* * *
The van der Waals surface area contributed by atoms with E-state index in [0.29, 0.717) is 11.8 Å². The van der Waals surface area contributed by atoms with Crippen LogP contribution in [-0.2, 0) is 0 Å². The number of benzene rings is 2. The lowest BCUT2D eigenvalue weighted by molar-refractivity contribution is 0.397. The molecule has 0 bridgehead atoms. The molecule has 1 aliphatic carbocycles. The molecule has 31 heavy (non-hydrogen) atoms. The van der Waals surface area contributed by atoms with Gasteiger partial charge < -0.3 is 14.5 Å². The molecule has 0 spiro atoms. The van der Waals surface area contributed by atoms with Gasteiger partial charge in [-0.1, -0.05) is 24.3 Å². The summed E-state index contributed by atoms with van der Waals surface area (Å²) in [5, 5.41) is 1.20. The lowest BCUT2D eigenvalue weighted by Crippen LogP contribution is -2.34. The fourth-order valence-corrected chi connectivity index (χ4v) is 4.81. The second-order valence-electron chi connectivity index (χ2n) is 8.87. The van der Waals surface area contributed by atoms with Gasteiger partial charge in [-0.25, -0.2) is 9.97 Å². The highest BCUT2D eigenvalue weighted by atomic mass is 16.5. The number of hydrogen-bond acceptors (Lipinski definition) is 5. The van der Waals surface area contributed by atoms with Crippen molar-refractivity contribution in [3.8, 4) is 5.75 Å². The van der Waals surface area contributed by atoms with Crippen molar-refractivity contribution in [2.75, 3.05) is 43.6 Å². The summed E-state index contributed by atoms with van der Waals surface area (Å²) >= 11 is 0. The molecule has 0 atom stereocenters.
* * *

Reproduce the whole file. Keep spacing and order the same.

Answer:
The van der Waals surface area contributed by atoms with E-state index in [0.29, 0.717) is 11.8 Å². The van der Waals surface area contributed by atoms with Crippen LogP contribution in [-0.2, 0) is 0 Å². The number of benzene rings is 2. The lowest BCUT2D eigenvalue weighted by molar-refractivity contribution is 0.397. The molecule has 0 bridgehead atoms. The molecule has 1 aliphatic carbocycles. The molecule has 31 heavy (non-hydrogen) atoms. The van der Waals surface area contributed by atoms with Gasteiger partial charge < -0.3 is 14.5 Å². The molecule has 0 spiro atoms. The van der Waals surface area contributed by atoms with Gasteiger partial charge in [-0.1, -0.05) is 24.3 Å². The summed E-state index contributed by atoms with van der Waals surface area (Å²) in [5, 5.41) is 1.20. The lowest BCUT2D eigenvalue weighted by Crippen LogP contribution is -2.34. The fourth-order valence-corrected chi connectivity index (χ4v) is 4.81. The second-order valence-electron chi connectivity index (χ2n) is 8.87. The van der Waals surface area contributed by atoms with Gasteiger partial charge in [-0.25, -0.2) is 9.97 Å². The highest BCUT2D eigenvalue weighted by atomic mass is 16.5. The number of hydrogen-bond acceptors (Lipinski definition) is 5. The van der Waals surface area contributed by atoms with Crippen molar-refractivity contribution in [3.8, 4) is 5.75 Å². The van der Waals surface area contributed by atoms with Crippen molar-refractivity contribution in [2.75, 3.05) is 43.6 Å². The summed E-state index contributed by atoms with van der Waals surface area (Å²) >= 11 is 0. The molecule has 0 atom stereocenters.